Atlanta rapper Skinny-C presents his new single “Couldn’t Feel Better”. Produced by Young Buck collaborator BeatGodz, “Couldn’t Feel Better” is the lead single from Never Hungry Always Thirsty Vol. 2: Back For Seconds, his new album featuring Monsta Luther King, Loc Barz, F1Phat, Skolar B, Shod Cooley, and Holly Crew as well as production from Nobody Famous, SMKA, and On A Heist.
Volume 1 featured Kingpin Skinny Pimp, Alan Z, Ms Green, and Slim Dub, landed on Thisis50.com, The Source, On the Rise Magazine, Hip Hop Since 1987, Mad Fresh Daily and Holiday Season Live, and spawned a music video for the single “Buried Treasure”. As a result of a series of grassroots performance and fan engagement campaigns through the Southeast, Skinny-C caught the attention of Kevin Nottingham & Hipnott Records with the EP 110 and has sold more than 10,000 combined digital and hard copies of his 2010 release Mixtape Muzik Vol. 1: INTREPID and Mixtape Muzik Vol. 2: RHAPSODY.
Since then, Skinny-C has performed at the 11th annual June-teenth Festival and the 5th Annual Texas Summer Music Conference. Skinny calls the single “an anthem for the cool crew to put you in the mood of having a lovely day. Despite everything going on in the world, remember you have breath, and there is no better feeling than that!”
In what ways do you think NTAH2 differs from NTAH1?
Both projects collectively are a show & prove series. NTAH1 was more of “let me show you what I can do fast/slow, chill/hype, punchlines/concepts, etc.” NTAH2 is the “prove” project. Ok, I showed you what I’m capable of on NTAH1, now let me prove it you that it was not a fluke on NTAH2. I can (and do) put out quality material on a consistent basis. Some artists have the “curse” of making a dope project but set the bar so high for themselves, that fail to follow up with something just as good nonetheless better. NTAH1 catches your attention more quickly than NTAH2. It has more of a sound that makes you want to dance. NTAH2 is more hip hop. More bars & witty wordplay. If you don’t listen carefully you might miss something. Each time you listen to it, you’ll discover something new. NTAH1 you’ll replay each song. NTAH2, you’ll rewind every couple bars. Both are “no skip” tapes.
How has the response been to the second volume, good and otherwise, from people who were into the first installment?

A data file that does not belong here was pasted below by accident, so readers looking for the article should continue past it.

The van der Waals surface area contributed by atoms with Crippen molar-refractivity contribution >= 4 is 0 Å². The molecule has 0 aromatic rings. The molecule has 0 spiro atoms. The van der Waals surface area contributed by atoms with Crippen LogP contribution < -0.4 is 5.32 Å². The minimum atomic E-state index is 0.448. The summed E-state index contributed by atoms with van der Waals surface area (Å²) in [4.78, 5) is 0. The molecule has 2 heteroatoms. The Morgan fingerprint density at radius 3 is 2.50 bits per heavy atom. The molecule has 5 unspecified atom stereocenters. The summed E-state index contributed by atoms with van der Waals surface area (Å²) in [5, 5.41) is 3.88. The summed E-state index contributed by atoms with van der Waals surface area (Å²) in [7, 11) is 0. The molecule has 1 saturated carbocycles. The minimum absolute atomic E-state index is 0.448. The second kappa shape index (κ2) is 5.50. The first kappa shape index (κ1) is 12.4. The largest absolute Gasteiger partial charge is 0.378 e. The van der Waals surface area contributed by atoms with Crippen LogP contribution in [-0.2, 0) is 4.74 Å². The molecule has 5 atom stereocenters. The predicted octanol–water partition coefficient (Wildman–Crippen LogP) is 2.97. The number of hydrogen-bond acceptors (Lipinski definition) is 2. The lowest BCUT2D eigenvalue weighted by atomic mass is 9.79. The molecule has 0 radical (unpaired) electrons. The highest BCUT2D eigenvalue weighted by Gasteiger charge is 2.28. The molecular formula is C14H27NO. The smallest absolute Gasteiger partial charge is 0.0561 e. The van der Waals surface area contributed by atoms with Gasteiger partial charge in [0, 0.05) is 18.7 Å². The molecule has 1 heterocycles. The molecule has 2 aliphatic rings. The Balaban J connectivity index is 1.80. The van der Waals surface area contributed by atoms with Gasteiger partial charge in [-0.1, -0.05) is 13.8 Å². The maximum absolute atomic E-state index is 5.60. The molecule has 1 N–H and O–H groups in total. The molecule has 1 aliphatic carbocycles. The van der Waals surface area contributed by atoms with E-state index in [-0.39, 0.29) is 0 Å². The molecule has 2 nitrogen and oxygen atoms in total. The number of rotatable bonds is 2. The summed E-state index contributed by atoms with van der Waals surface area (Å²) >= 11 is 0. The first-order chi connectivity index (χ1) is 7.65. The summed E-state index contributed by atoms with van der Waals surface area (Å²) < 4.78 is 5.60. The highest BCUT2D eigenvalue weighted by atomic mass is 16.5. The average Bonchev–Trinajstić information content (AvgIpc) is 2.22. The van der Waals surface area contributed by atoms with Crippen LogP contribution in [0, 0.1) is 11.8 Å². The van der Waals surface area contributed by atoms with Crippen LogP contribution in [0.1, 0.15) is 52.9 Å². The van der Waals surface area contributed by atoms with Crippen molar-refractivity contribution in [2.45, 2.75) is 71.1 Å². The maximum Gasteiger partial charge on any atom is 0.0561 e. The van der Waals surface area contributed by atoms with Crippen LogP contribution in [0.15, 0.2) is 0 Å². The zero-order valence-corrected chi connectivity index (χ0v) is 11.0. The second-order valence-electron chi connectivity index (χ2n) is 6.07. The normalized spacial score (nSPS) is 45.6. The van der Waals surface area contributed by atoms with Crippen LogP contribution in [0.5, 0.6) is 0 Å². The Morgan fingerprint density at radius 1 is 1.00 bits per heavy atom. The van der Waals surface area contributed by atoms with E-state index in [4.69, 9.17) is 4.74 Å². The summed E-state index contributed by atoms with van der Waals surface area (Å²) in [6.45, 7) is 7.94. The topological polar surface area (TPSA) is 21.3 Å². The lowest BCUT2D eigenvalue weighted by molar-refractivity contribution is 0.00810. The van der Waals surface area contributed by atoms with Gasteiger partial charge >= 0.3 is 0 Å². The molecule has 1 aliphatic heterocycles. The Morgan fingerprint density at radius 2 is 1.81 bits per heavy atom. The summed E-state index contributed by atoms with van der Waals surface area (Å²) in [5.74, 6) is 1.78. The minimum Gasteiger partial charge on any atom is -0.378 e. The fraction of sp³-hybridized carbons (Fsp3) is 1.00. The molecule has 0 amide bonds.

For those who are already familiar with NTAH1, the response has been “I didn’t think you could top NTAH1, but yea, NTAH2 is better”. I think the reason for that is because they understand the “show & prove” concept that is presented. For those first timers hearing Skinny-C, the response has still been great, causing them to go back and check out. All in all, my fan base has boosted and my appearance is be requested more because of both projects collectively.
Atlanta’s scene has been popping for a couple years now. How do you think that situation will evolve in 2016?
Hopefully more artists who do it for the love and not the money comes back around. Yea, we holding down the club scene but other regions tend to label us a making club music only and not respecting our lyrical, concept, and creative ability. There are a ton of artists in the city who rhyme about real life everyday situations, but unfortunately the media doesn’t put the spotlight on them. I think the underground scene needs to take over the media, because we are the one’s bringing that real Atlanta feel back. I’m talking about Atlanta before everyone moved here. I’m talkin bout the 90s-early 2000s, when you heard an Atlanta artist song, you would feel like you were in Atlanta. It’s more than strip clubs and traps in the city.
What do you think surprises listeners the most about you?
My intellect. Because of my appearance and where I’m from, I’m often misunderstood. Yea, I may talk with strong southern slang, know the codes of the streets, but I am also educated and if you listen long enough you’ll hear it throughout my music. My intellect is most visible when meeting me in person. After an in person interview or meet & greet, I always hear “oh you’re not like the typical rapper, you actually got some sense”. (in my head 90% of rappers are smart) Even though its degrading to all of the 1 million other rappers, I take it as a compliment. Once they discover my smartness they tend to analyze and appreciate the music more because they now somewhat understand the thought process and know that I just didn’t put words together to make them rhyme – there is a meaning behind every verse. It’s a great feeling when someone appreciates your craft and admires your intellect.
What would it take for you to sign a record deal?
As long as the paperwork is right, we can do business. I need full creative control over all of my music, a hefty advance, and 100% ownership of all my masters & publishing. No 360 deals, where I’m a slave to the label for the next 10 years. The label needs to understand me and the reason behind me making music. It’s for the love of the art and not the money. Any label that tries to turn me into a minstrel show act just for a check, I’m not with it.